Princeton graduate student Jessica Bongiovanni dies

Dec. 6, 2012 11:30 a.m.

Jessica Bongiovanni

Photo courtesy of the Bongiovanni family

Princeton University doctoral student Jessica Bongiovanni died Dec. 2 at the Kimball Medical Center in Lakewood, N.J., of complications from cancer. She was 25.

A native of Manchester, N.J., Bongiovanni had begun her second year in the laboratory of Princeton professor and Hugh Stott Taylor Chair of Chemistry John Groves when she was diagnosed with osteosarcoma, a type of bone cancer. Her research focused on designing artificial enzymes by embedding synthesized chemical catalysts within natural proteins, Groves said.

Bongiovanni had successfully developed two new biocatalysts, Groves said: One that produced the disinfectant chlorine dioxide used in water treatment and bleaching, and another that allowed her to detect a long-sought, highly reactive molecule for use in protein reactions. Bongiovanni is a co-author of a paper to be submitted on the latter discovery, Groves said.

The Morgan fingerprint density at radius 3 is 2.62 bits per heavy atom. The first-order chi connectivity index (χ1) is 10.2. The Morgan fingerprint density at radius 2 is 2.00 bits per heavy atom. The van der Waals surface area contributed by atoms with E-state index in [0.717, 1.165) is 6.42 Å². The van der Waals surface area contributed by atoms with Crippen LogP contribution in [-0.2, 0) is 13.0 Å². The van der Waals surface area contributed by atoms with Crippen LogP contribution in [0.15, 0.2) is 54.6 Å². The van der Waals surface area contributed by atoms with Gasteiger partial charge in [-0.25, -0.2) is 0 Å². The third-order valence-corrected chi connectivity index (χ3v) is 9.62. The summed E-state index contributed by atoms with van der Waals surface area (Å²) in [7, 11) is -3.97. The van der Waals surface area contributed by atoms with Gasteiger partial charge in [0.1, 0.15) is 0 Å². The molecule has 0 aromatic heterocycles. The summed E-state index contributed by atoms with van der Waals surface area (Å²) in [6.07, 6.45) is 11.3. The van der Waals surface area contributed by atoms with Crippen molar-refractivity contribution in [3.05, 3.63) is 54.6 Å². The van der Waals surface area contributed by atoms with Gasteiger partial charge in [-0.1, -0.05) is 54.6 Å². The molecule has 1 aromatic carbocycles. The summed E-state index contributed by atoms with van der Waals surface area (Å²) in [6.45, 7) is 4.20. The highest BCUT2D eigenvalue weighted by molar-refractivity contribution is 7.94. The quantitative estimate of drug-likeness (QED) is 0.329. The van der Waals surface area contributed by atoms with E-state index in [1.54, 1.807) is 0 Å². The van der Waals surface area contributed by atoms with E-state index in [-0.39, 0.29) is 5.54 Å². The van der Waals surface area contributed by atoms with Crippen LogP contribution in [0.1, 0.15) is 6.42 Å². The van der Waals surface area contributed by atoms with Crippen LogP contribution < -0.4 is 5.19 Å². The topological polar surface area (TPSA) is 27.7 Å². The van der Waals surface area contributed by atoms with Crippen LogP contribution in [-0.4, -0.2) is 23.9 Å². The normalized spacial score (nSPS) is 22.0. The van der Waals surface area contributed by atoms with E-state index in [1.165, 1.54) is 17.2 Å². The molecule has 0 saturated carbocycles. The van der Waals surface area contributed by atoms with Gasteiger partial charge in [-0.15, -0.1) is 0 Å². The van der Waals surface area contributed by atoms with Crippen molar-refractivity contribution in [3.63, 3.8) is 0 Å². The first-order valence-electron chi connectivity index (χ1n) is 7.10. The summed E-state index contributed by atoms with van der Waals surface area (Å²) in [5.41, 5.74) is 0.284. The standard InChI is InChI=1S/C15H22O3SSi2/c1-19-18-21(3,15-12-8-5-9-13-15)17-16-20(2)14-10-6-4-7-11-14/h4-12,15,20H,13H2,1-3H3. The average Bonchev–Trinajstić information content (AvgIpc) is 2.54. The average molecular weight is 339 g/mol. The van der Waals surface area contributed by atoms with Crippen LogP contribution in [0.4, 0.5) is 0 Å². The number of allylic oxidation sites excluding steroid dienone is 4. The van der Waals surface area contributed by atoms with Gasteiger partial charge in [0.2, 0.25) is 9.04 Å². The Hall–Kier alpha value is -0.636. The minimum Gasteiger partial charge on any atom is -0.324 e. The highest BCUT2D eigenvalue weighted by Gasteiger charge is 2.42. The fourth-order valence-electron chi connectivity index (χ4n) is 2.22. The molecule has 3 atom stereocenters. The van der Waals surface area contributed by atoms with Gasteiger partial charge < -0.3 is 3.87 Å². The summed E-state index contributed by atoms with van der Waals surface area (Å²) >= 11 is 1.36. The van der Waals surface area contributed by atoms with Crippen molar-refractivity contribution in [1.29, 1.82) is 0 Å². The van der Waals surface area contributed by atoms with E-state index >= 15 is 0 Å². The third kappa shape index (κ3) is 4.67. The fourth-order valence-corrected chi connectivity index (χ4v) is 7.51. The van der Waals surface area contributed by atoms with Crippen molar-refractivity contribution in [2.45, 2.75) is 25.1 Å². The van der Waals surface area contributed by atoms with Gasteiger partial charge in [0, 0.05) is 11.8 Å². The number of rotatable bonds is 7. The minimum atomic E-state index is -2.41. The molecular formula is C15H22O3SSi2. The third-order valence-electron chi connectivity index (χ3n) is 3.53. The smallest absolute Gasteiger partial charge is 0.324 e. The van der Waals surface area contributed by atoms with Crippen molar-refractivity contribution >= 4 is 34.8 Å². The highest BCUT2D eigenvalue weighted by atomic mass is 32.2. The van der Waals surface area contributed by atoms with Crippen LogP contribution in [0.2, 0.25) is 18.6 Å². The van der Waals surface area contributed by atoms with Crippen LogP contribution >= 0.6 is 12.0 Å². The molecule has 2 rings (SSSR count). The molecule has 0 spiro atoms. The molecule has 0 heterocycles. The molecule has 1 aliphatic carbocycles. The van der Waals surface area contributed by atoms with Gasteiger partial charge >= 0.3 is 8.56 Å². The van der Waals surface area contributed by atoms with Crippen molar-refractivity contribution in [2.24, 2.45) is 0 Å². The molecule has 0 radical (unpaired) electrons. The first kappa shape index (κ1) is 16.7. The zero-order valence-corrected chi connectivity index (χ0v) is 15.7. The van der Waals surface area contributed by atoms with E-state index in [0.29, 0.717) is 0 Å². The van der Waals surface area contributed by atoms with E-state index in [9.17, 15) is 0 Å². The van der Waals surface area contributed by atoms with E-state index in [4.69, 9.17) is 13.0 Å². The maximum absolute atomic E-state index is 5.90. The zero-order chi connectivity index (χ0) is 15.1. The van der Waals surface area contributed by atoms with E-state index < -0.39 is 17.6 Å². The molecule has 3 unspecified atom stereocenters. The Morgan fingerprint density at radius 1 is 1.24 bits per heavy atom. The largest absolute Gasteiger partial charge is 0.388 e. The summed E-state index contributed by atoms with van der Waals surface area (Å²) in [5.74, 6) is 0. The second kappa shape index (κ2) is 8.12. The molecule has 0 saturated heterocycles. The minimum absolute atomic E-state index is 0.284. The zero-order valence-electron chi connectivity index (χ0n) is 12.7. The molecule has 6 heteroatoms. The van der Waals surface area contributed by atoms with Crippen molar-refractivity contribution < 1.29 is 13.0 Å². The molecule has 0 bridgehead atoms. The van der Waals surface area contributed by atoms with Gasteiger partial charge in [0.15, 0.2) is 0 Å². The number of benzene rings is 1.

"Jess was a fearless, optimistic and imaginative experimental scientist who always asked 'How can I make this experiment work?'" Groves said.

Bongiovanni came to Princeton after receiving her master's degree in chemistry from the University of North Carolina-Charlotte in 2011. Her desire for a career in chemistry research and teaching began during her undergraduate study at Drexel University, where she earned her bachelor's degree in chemistry in 2009.

Bongiovanni is survived by her parents Kevin and Kathleen; fiancé Kristopher Swanson; her sisters Katie and Kelsey; and her maternal grandparents, as well as many aunts, uncles and cousins.

A memorial service will be held at 11 a.m. Thursday, Dec. 6, at St. John’s Church in Lakehurst, N.J. In addition, students, staff and faculty in the Department of Chemistry will make a combined donation to Bongiovanni's charity, Ronald McDonald House.

The University flag over East Pyne Hall will be lowered to half-mast from Dec. 4 through Dec. 7 in Bongiovanni's memory.